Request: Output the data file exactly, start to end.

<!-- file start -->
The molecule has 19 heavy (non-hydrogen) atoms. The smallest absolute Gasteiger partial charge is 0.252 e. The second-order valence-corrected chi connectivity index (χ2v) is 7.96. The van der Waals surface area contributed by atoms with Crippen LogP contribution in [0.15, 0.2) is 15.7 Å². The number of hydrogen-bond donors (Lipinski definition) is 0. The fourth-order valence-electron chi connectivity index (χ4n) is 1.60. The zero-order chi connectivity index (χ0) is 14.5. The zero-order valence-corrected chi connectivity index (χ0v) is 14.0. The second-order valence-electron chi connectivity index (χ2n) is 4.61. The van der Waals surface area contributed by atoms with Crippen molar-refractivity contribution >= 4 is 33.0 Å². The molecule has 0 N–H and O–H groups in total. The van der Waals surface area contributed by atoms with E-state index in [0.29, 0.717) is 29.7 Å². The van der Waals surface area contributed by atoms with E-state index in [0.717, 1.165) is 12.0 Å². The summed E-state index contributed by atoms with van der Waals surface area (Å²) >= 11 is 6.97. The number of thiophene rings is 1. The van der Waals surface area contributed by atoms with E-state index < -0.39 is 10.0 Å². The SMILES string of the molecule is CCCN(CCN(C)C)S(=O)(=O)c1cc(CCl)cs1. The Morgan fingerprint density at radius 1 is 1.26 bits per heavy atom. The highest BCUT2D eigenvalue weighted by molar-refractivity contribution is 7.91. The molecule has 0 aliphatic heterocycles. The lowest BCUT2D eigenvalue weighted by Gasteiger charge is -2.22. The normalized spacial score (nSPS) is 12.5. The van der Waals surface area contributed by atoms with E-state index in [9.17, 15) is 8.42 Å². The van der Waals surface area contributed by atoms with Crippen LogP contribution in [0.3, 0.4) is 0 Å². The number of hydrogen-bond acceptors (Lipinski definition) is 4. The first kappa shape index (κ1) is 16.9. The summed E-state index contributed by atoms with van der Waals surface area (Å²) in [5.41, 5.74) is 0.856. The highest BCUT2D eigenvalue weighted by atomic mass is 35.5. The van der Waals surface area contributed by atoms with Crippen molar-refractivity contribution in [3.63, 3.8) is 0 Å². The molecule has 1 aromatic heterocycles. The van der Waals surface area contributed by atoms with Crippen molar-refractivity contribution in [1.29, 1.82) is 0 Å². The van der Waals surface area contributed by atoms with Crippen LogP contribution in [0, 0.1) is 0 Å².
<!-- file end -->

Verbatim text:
The molecule has 19 heavy (non-hydrogen) atoms. The smallest absolute Gasteiger partial charge is 0.252 e. The second-order valence-corrected chi connectivity index (χ2v) is 7.96. The van der Waals surface area contributed by atoms with Crippen LogP contribution in [0.15, 0.2) is 15.7 Å². The number of hydrogen-bond donors (Lipinski definition) is 0. The fourth-order valence-electron chi connectivity index (χ4n) is 1.60. The zero-order chi connectivity index (χ0) is 14.5. The zero-order valence-corrected chi connectivity index (χ0v) is 14.0. The second-order valence-electron chi connectivity index (χ2n) is 4.61. The van der Waals surface area contributed by atoms with Crippen molar-refractivity contribution >= 4 is 33.0 Å². The molecule has 0 N–H and O–H groups in total. The van der Waals surface area contributed by atoms with E-state index in [0.29, 0.717) is 29.7 Å². The van der Waals surface area contributed by atoms with E-state index in [0.717, 1.165) is 12.0 Å². The summed E-state index contributed by atoms with van der Waals surface area (Å²) >= 11 is 6.97. The number of thiophene rings is 1. The van der Waals surface area contributed by atoms with E-state index < -0.39 is 10.0 Å². The SMILES string of the molecule is CCCN(CCN(C)C)S(=O)(=O)c1cc(CCl)cs1. The Morgan fingerprint density at radius 1 is 1.26 bits per heavy atom. The highest BCUT2D eigenvalue weighted by molar-refractivity contribution is 7.91. The molecule has 0 aliphatic heterocycles. The lowest BCUT2D eigenvalue weighted by Gasteiger charge is -2.22. The normalized spacial score (nSPS) is 12.5. The van der Waals surface area contributed by atoms with E-state index in [9.17, 15) is 8.42 Å². The van der Waals surface area contributed by atoms with Crippen LogP contribution in [0.3, 0.4) is 0 Å². The number of hydrogen-bond acceptors (Lipinski definition) is 4. The first kappa shape index (κ1) is 16.9. The summed E-state index contributed by atoms with van der Waals surface area (Å²) in [5.41, 5.74) is 0.856. The highest BCUT2D eigenvalue weighted by atomic mass is 35.5. The van der Waals surface area contributed by atoms with Crippen molar-refractivity contribution in [3.63, 3.8) is 0 Å². The molecule has 1 aromatic heterocycles. The van der Waals surface area contributed by atoms with Crippen molar-refractivity contribution in [1.29, 1.82) is 0 Å². The van der Waals surface area contributed by atoms with Crippen LogP contribution in [0, 0.1) is 0 Å².